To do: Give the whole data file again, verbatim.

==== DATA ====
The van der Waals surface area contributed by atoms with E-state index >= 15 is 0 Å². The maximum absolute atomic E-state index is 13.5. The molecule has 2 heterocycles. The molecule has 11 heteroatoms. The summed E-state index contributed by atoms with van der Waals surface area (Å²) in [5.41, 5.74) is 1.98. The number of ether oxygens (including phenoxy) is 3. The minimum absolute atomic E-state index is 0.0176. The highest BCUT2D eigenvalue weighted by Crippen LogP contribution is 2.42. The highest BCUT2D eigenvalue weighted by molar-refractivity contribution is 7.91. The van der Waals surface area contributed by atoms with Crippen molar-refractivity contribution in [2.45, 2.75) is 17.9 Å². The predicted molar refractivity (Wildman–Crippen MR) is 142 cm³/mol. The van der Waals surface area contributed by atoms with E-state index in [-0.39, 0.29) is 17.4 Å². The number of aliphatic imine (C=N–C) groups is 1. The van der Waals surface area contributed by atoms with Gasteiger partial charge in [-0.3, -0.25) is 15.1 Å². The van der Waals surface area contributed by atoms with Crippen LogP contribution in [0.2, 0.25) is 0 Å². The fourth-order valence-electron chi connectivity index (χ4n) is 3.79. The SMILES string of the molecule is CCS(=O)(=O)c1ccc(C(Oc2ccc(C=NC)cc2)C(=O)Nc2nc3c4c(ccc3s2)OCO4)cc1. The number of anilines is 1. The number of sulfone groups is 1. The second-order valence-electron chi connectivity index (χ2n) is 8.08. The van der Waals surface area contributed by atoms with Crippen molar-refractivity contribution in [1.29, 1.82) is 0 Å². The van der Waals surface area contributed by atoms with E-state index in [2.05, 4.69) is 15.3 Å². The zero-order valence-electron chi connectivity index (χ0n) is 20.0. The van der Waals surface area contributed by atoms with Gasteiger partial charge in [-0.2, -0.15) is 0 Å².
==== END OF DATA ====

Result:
The van der Waals surface area contributed by atoms with E-state index >= 15 is 0 Å². The maximum absolute atomic E-state index is 13.5. The molecule has 2 heterocycles. The molecule has 11 heteroatoms. The summed E-state index contributed by atoms with van der Waals surface area (Å²) in [5.41, 5.74) is 1.98. The number of ether oxygens (including phenoxy) is 3. The minimum absolute atomic E-state index is 0.0176. The highest BCUT2D eigenvalue weighted by Crippen LogP contribution is 2.42. The highest BCUT2D eigenvalue weighted by molar-refractivity contribution is 7.91. The van der Waals surface area contributed by atoms with Crippen molar-refractivity contribution in [2.45, 2.75) is 17.9 Å². The predicted molar refractivity (Wildman–Crippen MR) is 142 cm³/mol. The van der Waals surface area contributed by atoms with E-state index in [-0.39, 0.29) is 17.4 Å². The number of aliphatic imine (C=N–C) groups is 1. The van der Waals surface area contributed by atoms with Gasteiger partial charge in [-0.3, -0.25) is 15.1 Å². The van der Waals surface area contributed by atoms with Crippen LogP contribution in [0.2, 0.25) is 0 Å². The fourth-order valence-electron chi connectivity index (χ4n) is 3.79. The SMILES string of the molecule is CCS(=O)(=O)c1ccc(C(Oc2ccc(C=NC)cc2)C(=O)Nc2nc3c4c(ccc3s2)OCO4)cc1. The number of anilines is 1. The number of sulfone groups is 1. The second-order valence-electron chi connectivity index (χ2n) is 8.08. The van der Waals surface area contributed by atoms with Crippen molar-refractivity contribution in [1.29, 1.82) is 0 Å². The van der Waals surface area contributed by atoms with E-state index in [2.05, 4.69) is 15.3 Å². The zero-order valence-electron chi connectivity index (χ0n) is 20.0. The van der Waals surface area contributed by atoms with Gasteiger partial charge in [-0.2, -0.15) is 0 Å².